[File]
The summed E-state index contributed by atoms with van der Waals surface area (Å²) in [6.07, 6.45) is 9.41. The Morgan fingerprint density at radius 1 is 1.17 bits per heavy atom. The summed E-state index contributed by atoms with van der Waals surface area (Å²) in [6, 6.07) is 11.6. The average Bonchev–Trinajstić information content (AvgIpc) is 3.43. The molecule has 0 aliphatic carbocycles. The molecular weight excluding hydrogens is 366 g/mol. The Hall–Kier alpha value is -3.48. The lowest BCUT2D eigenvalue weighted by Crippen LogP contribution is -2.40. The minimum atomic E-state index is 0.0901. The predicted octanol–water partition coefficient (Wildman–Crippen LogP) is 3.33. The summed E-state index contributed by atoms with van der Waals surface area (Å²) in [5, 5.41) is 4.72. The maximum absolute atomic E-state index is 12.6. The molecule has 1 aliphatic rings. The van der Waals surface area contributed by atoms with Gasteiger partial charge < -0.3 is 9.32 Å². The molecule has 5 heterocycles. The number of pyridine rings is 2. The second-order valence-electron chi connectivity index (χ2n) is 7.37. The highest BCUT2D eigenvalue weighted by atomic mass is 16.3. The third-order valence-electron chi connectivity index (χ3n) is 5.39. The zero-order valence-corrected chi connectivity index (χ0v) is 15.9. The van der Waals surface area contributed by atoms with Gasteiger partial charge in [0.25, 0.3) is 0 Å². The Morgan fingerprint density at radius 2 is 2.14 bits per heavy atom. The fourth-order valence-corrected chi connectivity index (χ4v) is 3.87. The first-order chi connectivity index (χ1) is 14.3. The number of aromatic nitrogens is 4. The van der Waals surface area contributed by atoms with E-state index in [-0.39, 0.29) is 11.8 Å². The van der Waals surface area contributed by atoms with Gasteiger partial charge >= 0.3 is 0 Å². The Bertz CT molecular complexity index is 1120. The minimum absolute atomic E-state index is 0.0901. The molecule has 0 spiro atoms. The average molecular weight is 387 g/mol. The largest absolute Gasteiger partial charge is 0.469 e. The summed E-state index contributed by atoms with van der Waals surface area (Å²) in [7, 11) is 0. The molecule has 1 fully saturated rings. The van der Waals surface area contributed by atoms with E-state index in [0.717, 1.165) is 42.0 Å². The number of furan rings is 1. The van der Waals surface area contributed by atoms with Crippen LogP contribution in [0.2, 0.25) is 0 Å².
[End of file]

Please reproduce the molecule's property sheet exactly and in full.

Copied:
The summed E-state index contributed by atoms with van der Waals surface area (Å²) in [6.07, 6.45) is 9.41. The Morgan fingerprint density at radius 1 is 1.17 bits per heavy atom. The summed E-state index contributed by atoms with van der Waals surface area (Å²) in [6, 6.07) is 11.6. The average Bonchev–Trinajstić information content (AvgIpc) is 3.43. The molecule has 0 aliphatic carbocycles. The molecular weight excluding hydrogens is 366 g/mol. The Hall–Kier alpha value is -3.48. The lowest BCUT2D eigenvalue weighted by Crippen LogP contribution is -2.40. The minimum atomic E-state index is 0.0901. The predicted octanol–water partition coefficient (Wildman–Crippen LogP) is 3.33. The summed E-state index contributed by atoms with van der Waals surface area (Å²) in [5, 5.41) is 4.72. The maximum absolute atomic E-state index is 12.6. The molecule has 1 aliphatic rings. The van der Waals surface area contributed by atoms with Gasteiger partial charge < -0.3 is 9.32 Å². The molecule has 5 heterocycles. The number of pyridine rings is 2. The second-order valence-electron chi connectivity index (χ2n) is 7.37. The highest BCUT2D eigenvalue weighted by atomic mass is 16.3. The third-order valence-electron chi connectivity index (χ3n) is 5.39. The zero-order valence-corrected chi connectivity index (χ0v) is 15.9. The van der Waals surface area contributed by atoms with Gasteiger partial charge in [0.25, 0.3) is 0 Å². The Morgan fingerprint density at radius 2 is 2.14 bits per heavy atom. The fourth-order valence-corrected chi connectivity index (χ4v) is 3.87. The first-order chi connectivity index (χ1) is 14.3. The number of aromatic nitrogens is 4. The van der Waals surface area contributed by atoms with E-state index in [-0.39, 0.29) is 11.8 Å². The van der Waals surface area contributed by atoms with Gasteiger partial charge >= 0.3 is 0 Å². The Bertz CT molecular complexity index is 1120. The minimum absolute atomic E-state index is 0.0901. The molecule has 0 spiro atoms. The average molecular weight is 387 g/mol. The largest absolute Gasteiger partial charge is 0.469 e. The summed E-state index contributed by atoms with van der Waals surface area (Å²) in [7, 11) is 0. The molecule has 1 fully saturated rings. The van der Waals surface area contributed by atoms with E-state index in [0.717, 1.165) is 42.0 Å². The number of furan rings is 1. The van der Waals surface area contributed by atoms with Crippen LogP contribution in [0.2, 0.25) is 0 Å².